A lot or a little?
The parents' guide to what's in this movie.
What parents need to know
Parents need to know that Back to Christmas, also known as Correcting Christmas, is a 2014 family-friendly story about a 30-ish architect who regrets having broken up with her live-in boyfriend the Christmas before. When magic sends her back in time to repair the mistake, she discovers her "mistake" may be unfixable and that she'd also made other, more serious mistakes that bear examining. Expect to hear the word "butt" and see adults drinking socially. A man and a woman sleep in separate bedrooms when they visit her parents. A woman was kissed by her married boss at an office party. He has apologized for it and they are on friendly terms.
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What's the story?
In BACK TO CHRISTMAS, Ali (Kelly Overton) is alone in the city, and regretting the way she broke up the year before with Cameron (Michael Muhney), her live-in boyfriend of five years. She'd mistakenly expected an engagement ring from him, and when he gave her earrings instead, she ended the relationship in anger and frustration. Now she's not so sure it was the right thing to do. This Christmas, unable to make the trip home to her family, she's working through the holiday, watching TV, eating cookies in bed, and feeling sorry for herself. Running into Cameron and his new girlfriend triggers the appearance of an over-friendly fairy god-something in the form of Ginny (Jenifer Elise Cox), a kind of clownish busybody who sends Ali back in time for a do-over. This time, Ali works hard to openly appreciate every moment with her parents and with Cameron, pouring her affection on him and assuring him of her love. But it becomes clear that Ali must overlook the clear differences between the kind of life Cameron wants (no kids, no marriage) and the kind of life Ali wants (kids, marriage). She ignores the fact that her brother Jason (Moses Storm) finds Cameron a pretentious narcissist. Enter the cute male neighbor and high school buddy, Nick (Jonathan Patrick Moore), who never left their hometown and loves Christmas and family as much as Ali does. The fact that Cameron insists on taking Ali away from her beloved family for an expensive jaunt to Aspen on Christmas Day, of all days, and depriving her of treasured Christmas traditions, underscores exactly how out of synch Ali and Cameron are. When Ali figures out how well her values and goals match up with Nick's, their happily-ever-after fate appears to be sealed.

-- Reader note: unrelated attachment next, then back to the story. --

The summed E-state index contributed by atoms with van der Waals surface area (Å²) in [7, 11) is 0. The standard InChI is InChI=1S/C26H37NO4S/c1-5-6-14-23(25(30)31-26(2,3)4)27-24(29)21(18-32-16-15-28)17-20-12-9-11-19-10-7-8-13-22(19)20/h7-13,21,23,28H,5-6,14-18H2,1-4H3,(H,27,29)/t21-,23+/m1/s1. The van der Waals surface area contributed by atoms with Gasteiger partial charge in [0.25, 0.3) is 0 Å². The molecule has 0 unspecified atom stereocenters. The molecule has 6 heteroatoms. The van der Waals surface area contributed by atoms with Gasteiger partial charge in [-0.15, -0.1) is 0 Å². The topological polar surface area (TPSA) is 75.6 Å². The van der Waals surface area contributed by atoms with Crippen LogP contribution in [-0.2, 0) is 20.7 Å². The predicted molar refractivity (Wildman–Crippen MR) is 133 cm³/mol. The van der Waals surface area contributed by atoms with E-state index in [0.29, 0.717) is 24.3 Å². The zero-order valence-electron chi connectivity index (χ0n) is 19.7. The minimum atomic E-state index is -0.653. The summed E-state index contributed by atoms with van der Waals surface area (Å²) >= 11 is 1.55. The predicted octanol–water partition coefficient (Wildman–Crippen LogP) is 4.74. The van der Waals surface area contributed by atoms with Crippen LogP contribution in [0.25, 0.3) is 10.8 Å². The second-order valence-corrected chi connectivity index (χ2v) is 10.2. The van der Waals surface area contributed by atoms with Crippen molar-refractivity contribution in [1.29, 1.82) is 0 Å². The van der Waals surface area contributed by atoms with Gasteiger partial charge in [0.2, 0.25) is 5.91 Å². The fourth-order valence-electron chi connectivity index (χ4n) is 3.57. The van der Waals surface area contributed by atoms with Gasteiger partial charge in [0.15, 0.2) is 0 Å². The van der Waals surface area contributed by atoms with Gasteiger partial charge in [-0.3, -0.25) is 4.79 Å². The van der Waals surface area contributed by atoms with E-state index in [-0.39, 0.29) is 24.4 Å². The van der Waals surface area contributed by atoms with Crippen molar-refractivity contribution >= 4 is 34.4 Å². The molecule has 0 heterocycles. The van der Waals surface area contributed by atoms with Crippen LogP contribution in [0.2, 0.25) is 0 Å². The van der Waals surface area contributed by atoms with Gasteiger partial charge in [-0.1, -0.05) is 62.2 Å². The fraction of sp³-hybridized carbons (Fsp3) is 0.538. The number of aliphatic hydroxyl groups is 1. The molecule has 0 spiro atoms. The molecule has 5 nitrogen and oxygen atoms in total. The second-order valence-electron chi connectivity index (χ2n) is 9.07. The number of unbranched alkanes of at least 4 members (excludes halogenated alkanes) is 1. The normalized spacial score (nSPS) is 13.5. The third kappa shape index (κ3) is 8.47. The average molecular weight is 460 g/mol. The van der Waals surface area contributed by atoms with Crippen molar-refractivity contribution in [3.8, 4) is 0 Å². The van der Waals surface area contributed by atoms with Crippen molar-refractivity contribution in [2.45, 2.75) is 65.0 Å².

Is it any good?
This is a Christmastime love story whose actors, script, direction, and setting are all banal, colorless, and unoriginal. It's notable that several other, far better movies are mentioned here. The writer and director could only wish to be so lucky as to make a film anywhere near as interesting and funny as Groundhog Day, Men in Black, or Back to the Future. What passes for humor includes Ali having a lonely diner meal, interrupted by Ginny, a meddling magical stranger who good-naturedly barges in on Ali and then insists on ordering Ali's food.
The slight wisp of an idea that tries to hold Back to Christmas up is so weak and underdeveloped that the filmmakers seem to throw up their hands in surrender when it comes time to figure out how to end the thing. At one point, Ginny lectures Ali that going back in time must obey the laws of physics, as if this clarified something useful about the internal logic of the plot. All it actually does is suggest that the writer has heard of physics.
Talk to your kids about ...
Families can talk about whether Back to Christmas successfully persuades viewers to accept the magical premise that mistakes of the past can be corrected by traveling back in time.
Do you think it's possible to be friends with people who don't share your values? What are some core values you believe in? How do your beliefs influence who you're willing to be friends with?
If you could travel back in time, what would you do?
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